The Macdonald-Laurier Institute’s Leading Economic Indicator (LEI), a tool designed to predict changes in the Canadian business cycle, rose by 0.4 percent in April, representing the LEI’s largest gain since December 2017.
April’s positive numbers build on a 0.2 percent increase in March. While the past two LEI reports have been a stark contrast to the contraction and stagnation observed in late 2018 and early 2019, LEI author and Munk Senior Fellow Philip Cross warns that signs of weakness still remain.
“While positive numbers should always be celebrated, growth was narrowly-based in April,” says Cross. Of ten components measured in the LEI, five increased and five decreased, suggesting that while Canadians might be able to expect strong growth for the second half of 2019, some industries may be set to benefit more than others.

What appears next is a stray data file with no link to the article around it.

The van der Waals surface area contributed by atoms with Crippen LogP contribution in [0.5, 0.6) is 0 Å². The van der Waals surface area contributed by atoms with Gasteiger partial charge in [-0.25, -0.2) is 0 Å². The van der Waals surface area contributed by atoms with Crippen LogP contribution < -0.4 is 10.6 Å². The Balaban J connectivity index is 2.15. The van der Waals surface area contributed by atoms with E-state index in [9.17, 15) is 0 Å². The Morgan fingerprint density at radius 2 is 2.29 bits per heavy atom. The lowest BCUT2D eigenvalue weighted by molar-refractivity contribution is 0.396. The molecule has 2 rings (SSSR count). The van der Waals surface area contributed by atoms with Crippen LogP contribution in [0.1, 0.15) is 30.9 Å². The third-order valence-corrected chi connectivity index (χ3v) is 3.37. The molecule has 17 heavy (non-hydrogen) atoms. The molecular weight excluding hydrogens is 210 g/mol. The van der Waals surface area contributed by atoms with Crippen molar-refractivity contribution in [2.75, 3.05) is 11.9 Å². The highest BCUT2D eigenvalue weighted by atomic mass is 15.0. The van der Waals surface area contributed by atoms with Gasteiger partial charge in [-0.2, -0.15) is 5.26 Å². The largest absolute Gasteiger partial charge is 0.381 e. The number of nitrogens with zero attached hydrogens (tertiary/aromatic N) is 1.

“Higher prices for commodities and the stock market led the advance,” explains Cross. Indeed, high commodity prices and a strong stock market were also standouts in the March LEI update.
Nonetheless, a 0.4 percent increase in April is best understood as a very positive signal. Cross argues that this data strongly suggests “that the slowdown of Canada’s GDP growth to 0.1 percent in each of the last two quarters will be followed by higher growth over the rest of the year.”
“A trend is beginning to take shape,” Cross says. “And, regardless of the causes, for the first time in too long, Canadians may have reason for some real optimism when it comes to economic growth.”
To learn more about the leading economic indicator, click here.
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